The U.S. State Department said Thursday it has credible information that Iran is helping the Syrian government quell anti-government protests. Meanwhile a top U.S. diplomat is returning to Bahrain to try to ease a conflict between authorities and protestors there.
Iran has at least in public statements, praised protest movements in Arab
countries. But officials here say that it is actively helping Syria in efforts
to quell persistent demonstrations against the Damascus government.
The State Department comments follow a Wall Street Journal report Thursday quoting U.S. officials as saying that Iran is providing the government of Syrian President Bashar al-Assad with gear to suppress crowds, and assistance in blocking and monitoring protestors' use of the Internet, cellphones and text-messaging.
The Iranian government used such tactics to violently put down a local protest movement last year, and the Wall Street Journal said its support for the al-Assad government reflects its concern about the prospect of losing a critical regional ally.
At a news briefing, State Department Acting Deputy Spokesman Mark Toner said while the Iranian government has "obvious problems" with its own human rights record, it continues to play a meddling role in the region.
"We believe that there is credible information that Iran is assisting Syria," said Toner. "I'm not going to get into details about that material assistance, but it's of real concern to us."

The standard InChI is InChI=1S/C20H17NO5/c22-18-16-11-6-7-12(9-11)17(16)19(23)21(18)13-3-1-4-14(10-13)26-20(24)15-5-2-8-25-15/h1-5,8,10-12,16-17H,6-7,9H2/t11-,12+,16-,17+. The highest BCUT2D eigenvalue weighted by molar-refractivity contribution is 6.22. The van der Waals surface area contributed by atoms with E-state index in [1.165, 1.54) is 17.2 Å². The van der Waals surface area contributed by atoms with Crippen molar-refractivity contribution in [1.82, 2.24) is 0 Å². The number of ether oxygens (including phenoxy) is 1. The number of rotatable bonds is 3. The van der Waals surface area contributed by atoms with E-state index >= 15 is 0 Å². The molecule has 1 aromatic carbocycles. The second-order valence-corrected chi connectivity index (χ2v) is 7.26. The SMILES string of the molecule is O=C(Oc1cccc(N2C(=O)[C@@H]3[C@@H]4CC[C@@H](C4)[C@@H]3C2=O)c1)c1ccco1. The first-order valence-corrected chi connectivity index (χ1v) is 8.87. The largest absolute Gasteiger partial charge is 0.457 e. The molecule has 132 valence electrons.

Toner said if the Syrian government, which has spoken of its interest in reform, is turning to Iran for help, it "can't be very serious" about it.
As the same time, he called Iran's encouragement of Arab protest movements, especially in Egypt and Bahrain, "hypocritical" though he said U.S. officials have not seen any indications that Iran is playing an "active role" in helping the mainly-Shiite Bahrain protest movement.
The spokesman said Assistant Secretary of State for Near Eastern Affairs Jeffrey Feltman will return to Bahrain next week to try to help bridge the gap between Manama government, a key U.S. ally, and opponents.
Feltman was in Bahrain last month trying to broker talks between the monarchy and protestors when the government launched a violent crackdown.
He was reportedly denied access to key government officials on the eve of the move by security forces, but Toner said the chief U.S. Middle east diplomat is confident he'll be able to play a constructive role.
"We continue to have conversations with the Bahraini authorities and across the political spectrum in Bahrain," said Toner. "Certainly, we've been candid in voicing our concerns about some of these recent actions. But we believe that there is a peaceful way forward and that that can be achieved."
Toner said the United States is concerned about Bahrain's announcement Thursday that it will dissolve the country's main Shiite opposition group, al-Wefaq, and a smaller faction on grounds that they had tried to bring down constitutional order.
He said the U.S. sees them as "legitimate" political societies that were recognized by the government and said Washington "would welcome" a reversal of the ban.
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